**Author:** Robin Cockett

**Date: **30th Oct 2006

This assignment requires you to develop a number of pieces of code which will culminate in a suite of programs for handing lambda calculus terms. You should develop these programs as I develop the theory in class.

- Create a datatype for lambda calculus terms.
- Write a pretty printer for the lambda calculus terms.
- Develop a program to determine the free variables of a lambda calculus term.
- Write a program to determine the alpha-equivalence of two lambda calculus terms.
- Write a program to do a substitution of one lambda calculus term for another (avoiding variable capture).
- Write a program to do a one step beta-reduction. This involves searching for a redex and reducing it - and reducing no other redexes! If the lambda term is in normal form you should report this. (Note: the way one searches for a redex determines the sort of reduction you do in the next question!)
- Write a program to display the steps of a by-value reduction and a leftmost outermost (by-name) reduction.

Here are brief descriptions of by-value reduction and by-name reduction (or leftmost outermost reduction). Recall that by-name reduction will find the normal form if there is a normal form. By-value reduction, although it may fail to normalize is often the more efficient of the two.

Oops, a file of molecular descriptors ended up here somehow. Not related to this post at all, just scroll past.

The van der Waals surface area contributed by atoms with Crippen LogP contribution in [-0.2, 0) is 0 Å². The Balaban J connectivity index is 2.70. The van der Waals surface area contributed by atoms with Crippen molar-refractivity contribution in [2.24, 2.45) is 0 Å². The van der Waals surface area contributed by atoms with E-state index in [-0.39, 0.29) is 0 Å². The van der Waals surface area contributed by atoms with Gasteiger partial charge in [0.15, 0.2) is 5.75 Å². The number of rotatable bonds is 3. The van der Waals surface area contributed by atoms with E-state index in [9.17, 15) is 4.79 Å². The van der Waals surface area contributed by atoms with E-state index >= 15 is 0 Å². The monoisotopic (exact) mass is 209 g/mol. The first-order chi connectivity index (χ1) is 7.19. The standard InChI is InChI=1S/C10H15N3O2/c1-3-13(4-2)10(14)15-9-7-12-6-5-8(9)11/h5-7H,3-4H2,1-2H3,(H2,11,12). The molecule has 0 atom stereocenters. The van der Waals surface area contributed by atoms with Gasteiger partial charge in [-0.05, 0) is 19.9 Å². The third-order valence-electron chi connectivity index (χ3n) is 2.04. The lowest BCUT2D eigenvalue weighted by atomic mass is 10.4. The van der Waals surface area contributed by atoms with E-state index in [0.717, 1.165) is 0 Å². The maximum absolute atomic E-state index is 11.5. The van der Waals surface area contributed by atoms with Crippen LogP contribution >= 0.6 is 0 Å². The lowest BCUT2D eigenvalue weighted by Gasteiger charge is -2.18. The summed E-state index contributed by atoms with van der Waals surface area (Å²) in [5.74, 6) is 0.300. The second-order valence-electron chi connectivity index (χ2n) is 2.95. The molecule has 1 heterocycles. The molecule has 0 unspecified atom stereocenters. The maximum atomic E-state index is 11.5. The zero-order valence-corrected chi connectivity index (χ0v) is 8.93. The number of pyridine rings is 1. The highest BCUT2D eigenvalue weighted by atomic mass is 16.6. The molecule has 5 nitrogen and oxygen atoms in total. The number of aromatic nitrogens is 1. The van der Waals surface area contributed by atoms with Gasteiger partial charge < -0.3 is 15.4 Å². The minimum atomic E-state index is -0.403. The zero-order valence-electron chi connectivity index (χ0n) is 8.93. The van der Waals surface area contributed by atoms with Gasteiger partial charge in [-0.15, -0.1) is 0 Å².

A

- if the term is
*(\x.N) M*then this is the next redex - if the term is
*N M*where*N*is not an abstraction then try to find the next redex in*N*(**leftmost**redex), only if this fails try to find a redex in*M*. - if the term is
*\x.N*then find a redex in*N*.

- if the term is
*(\x.N) M*then this is the next redex - if the term is
*N M*where*N*is not an abstraction then try to find the next redex in*N*, if this fails then simply fail to find a redex. - if the term is
*\x.N*then find a redex in*N*.

A

- the term is
*(\x.N) M*then search*M*for a redex (**rightmost**redex). If there is no redex in*M*, search*N*for a redex (i.e. ensure N is a value). If neither*M*nor*N*has a redex then this is the reduction. - the term is
*N M*where*N*is not an abstraction then try to find a reduction in*M*, only when this fails try to find a reduction in*N*(**rightmost**redex) - the term is
*\x.N*then find a reduction in*N*.

A further variant which you might like to play with is a

- the term is
*N M*then try to find a reduction in*M*, if this fails and*N*is an abstraction then this is the reduction, otherwise, and only then try to find a reduction in*N*(**rightmost**redex). - the term is
*\x.N*then find a reduction in*N*.

Can you invent your own reduction strategy???

Here are some (sources of) examples of lambda terms on which you may like to try out your reducer:

*(\x.xx)(\x.xx)*, this is the term \omega. Note reduction does not terminate under any strategy -- even a head reduction.*(\xy.y) (**(\x.xx)(\x.xx)) (\x.xx)*, this term has a normal form which is found by a head reduction and a leftmost outermost reduction but not by a by-value reduction.- test whether addition defined by
*add n m = n succ m*is correct! - Evaluate
*snd (x,y)*using the pair representation. - Can you wite a multiply function for the Church numerals? (Look it up!) Test it on some numerals.
- Can you write an
*append*function for lists? - What about a
*reverse*function for lists?